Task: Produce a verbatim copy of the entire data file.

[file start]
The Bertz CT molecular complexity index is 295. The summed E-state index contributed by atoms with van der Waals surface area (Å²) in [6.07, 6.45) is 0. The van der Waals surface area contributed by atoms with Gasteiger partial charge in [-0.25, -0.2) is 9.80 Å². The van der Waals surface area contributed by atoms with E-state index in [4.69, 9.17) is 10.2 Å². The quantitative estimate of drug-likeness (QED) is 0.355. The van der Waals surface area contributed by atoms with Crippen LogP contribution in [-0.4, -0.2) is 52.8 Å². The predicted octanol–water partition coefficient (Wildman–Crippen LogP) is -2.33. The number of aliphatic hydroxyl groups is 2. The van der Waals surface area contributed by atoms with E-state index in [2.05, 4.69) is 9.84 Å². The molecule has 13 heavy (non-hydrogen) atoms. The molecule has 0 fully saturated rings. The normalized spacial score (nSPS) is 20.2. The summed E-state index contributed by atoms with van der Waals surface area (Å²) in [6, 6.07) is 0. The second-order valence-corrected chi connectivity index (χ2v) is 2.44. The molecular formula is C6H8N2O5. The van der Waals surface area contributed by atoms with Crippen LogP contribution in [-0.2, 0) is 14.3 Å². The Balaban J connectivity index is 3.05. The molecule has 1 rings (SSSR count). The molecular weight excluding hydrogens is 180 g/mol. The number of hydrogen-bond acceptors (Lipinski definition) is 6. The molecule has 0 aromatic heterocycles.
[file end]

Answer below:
The Bertz CT molecular complexity index is 295. The summed E-state index contributed by atoms with van der Waals surface area (Å²) in [6.07, 6.45) is 0. The van der Waals surface area contributed by atoms with Gasteiger partial charge in [-0.25, -0.2) is 9.80 Å². The van der Waals surface area contributed by atoms with E-state index in [4.69, 9.17) is 10.2 Å². The quantitative estimate of drug-likeness (QED) is 0.355. The van der Waals surface area contributed by atoms with Crippen LogP contribution in [-0.4, -0.2) is 52.8 Å². The predicted octanol–water partition coefficient (Wildman–Crippen LogP) is -2.33. The number of aliphatic hydroxyl groups is 2. The van der Waals surface area contributed by atoms with E-state index in [2.05, 4.69) is 9.84 Å². The molecule has 13 heavy (non-hydrogen) atoms. The molecule has 0 fully saturated rings. The normalized spacial score (nSPS) is 20.2. The summed E-state index contributed by atoms with van der Waals surface area (Å²) in [6, 6.07) is 0. The second-order valence-corrected chi connectivity index (χ2v) is 2.44. The molecular formula is C6H8N2O5. The van der Waals surface area contributed by atoms with Crippen LogP contribution in [-0.2, 0) is 14.3 Å². The Balaban J connectivity index is 3.05. The molecule has 1 rings (SSSR count). The molecular weight excluding hydrogens is 180 g/mol. The number of hydrogen-bond acceptors (Lipinski definition) is 6. The molecule has 0 aromatic heterocycles.